Vintage certified electric guitars
Do "vintage certified" electric guitars actually exist? Not really. This is a problem for both buyers and sellers.
Somewhere around 2010, it started to become obvious that without too much effort, it was easy for some to craft a new guitar, distress or "relic" it, outright lie and say the instrument was actual vintage, then sell it for 1,000% more than what it was worth.
Anyone can buy a cheap relic Strat copy from China right now. It's ridiculously easy. Do I have a problem with this? No, I don't. But I do have a problem with people reselling them as the genuine vintage thing. Anyone who buys one of those copies for $300 with the intent of ripping someone off by reselling it for $3,000 here in the USA is an ass. If you buy the fake for yourself, fine, whatever. But if bought to resell, you seriously suck.
Most guitar buyers these days are fortunately well aware of what to look for when buying vintage electrics. But every year, makers of the fakes are getting better at covering every single thing you could possibly check to ensure a genuine vintage example.
It is at the point now where you have to get science involved just to identify a fake. For example, on vintage Fender electrics, there is a date stamp on the butt of the neck. Since it's not really difficult to make a new stamp look distressed and old, you would have to bring that ink under a microscope just to see if that ink was recently applied or not. And that's assuming you already had looked at actual old ink under a microscope on a genuine vintage neck previously so you know what to look for.
Sellers of actual vintage electrics have a really tough time these days
There are many guys out there that have real-deal vintage electrics but can't sell them due to the pervasiveness of fakes.
Let's say you do have a vintage electric. How can you prove it's legit? You can't. Even if you have the guitar itself, original case, original receipts and even the original hangtag, it doesn't matter. All that stuff can be replicated.
The only thing that could prove without any doubt that what you have is the real deal is if it were somehow "vintage certified"...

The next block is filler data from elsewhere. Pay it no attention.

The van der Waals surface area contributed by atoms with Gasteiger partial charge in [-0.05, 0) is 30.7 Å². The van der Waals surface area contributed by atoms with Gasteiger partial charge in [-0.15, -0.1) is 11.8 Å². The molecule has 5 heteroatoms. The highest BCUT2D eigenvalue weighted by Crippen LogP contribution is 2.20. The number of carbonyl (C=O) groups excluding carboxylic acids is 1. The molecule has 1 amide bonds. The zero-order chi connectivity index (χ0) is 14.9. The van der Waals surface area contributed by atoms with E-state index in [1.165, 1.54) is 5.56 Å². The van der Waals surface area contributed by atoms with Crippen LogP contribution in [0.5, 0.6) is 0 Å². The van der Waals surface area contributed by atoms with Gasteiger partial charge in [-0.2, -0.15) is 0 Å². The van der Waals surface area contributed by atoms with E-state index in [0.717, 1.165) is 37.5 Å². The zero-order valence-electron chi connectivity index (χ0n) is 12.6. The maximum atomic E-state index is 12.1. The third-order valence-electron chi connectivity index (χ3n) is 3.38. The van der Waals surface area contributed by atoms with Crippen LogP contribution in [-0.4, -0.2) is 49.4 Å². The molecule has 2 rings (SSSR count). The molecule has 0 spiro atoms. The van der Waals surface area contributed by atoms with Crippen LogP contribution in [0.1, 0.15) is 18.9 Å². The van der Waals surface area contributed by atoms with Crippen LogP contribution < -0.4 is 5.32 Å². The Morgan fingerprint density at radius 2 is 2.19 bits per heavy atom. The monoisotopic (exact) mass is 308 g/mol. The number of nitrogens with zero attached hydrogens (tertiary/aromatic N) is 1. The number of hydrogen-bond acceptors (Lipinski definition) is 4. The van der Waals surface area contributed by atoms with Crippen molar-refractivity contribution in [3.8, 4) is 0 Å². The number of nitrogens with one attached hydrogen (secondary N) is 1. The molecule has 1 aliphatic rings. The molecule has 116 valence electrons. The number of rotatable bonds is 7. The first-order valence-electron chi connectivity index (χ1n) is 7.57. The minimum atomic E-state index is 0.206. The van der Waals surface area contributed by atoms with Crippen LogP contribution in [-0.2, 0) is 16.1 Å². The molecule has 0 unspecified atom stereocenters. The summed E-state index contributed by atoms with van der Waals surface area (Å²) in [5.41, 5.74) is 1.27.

...except that doesn't exist. And it should.
Until this happens (which it probably won't), what can you do as a seller?
The only advice I can give is sell locally and get a lawyer involved.
You basically have to handle the sale of a vintage electric the same way as a vintage Rolex watch. You have to talk to the buyer, get to know the guy first, meet in person, and so on.
If you think things will go well, you then agree to meet in a police station parking lot to complete the transaction. Payment is only accepted with a certified bank check and nothing else. The transaction might even involve a trip to the bank just to make 100% sure the funds are there.
The lawyer is involved where you have an iron clad contract written up that basically says, "After you pay for this and receive the merchandise, you own it for the agreed price 100%. No refunds. No price guarantee. I can't guarantee the authenticity of this whatsoever and you understand this. The only thing that is confirmed true is that this is an old guitar and nothing more. It probably will have problems because it's old. But those problems are yours to deal with. Thanksgoodbyegetoutofmyface."
Yes, it's absolutely annoying to go through all this crap just to sell a vintage guitar. But until some kind of vintage guitar certification service is offered, that's just the way things are.
Best ZOOM R8 tutorial book
highly rated, get recording quick!
More articles to check out
- The classiest little Casio, AQ230
- Old internet humor has not aged well
- Where can a middle aged guy get plain sneakers these days?
- An HSS guitar I can actually recommend
- The 1,000 year disc, M-DISC
- The watch you buy when your smartwatch breaks
- This is the cheapest way to get guitar picks
- This is the Squier I'd buy had I not just bought one
- Plywood might be one of the best electric guitar tonewoods
- Why isn't The Whoopee Boys a cult classic?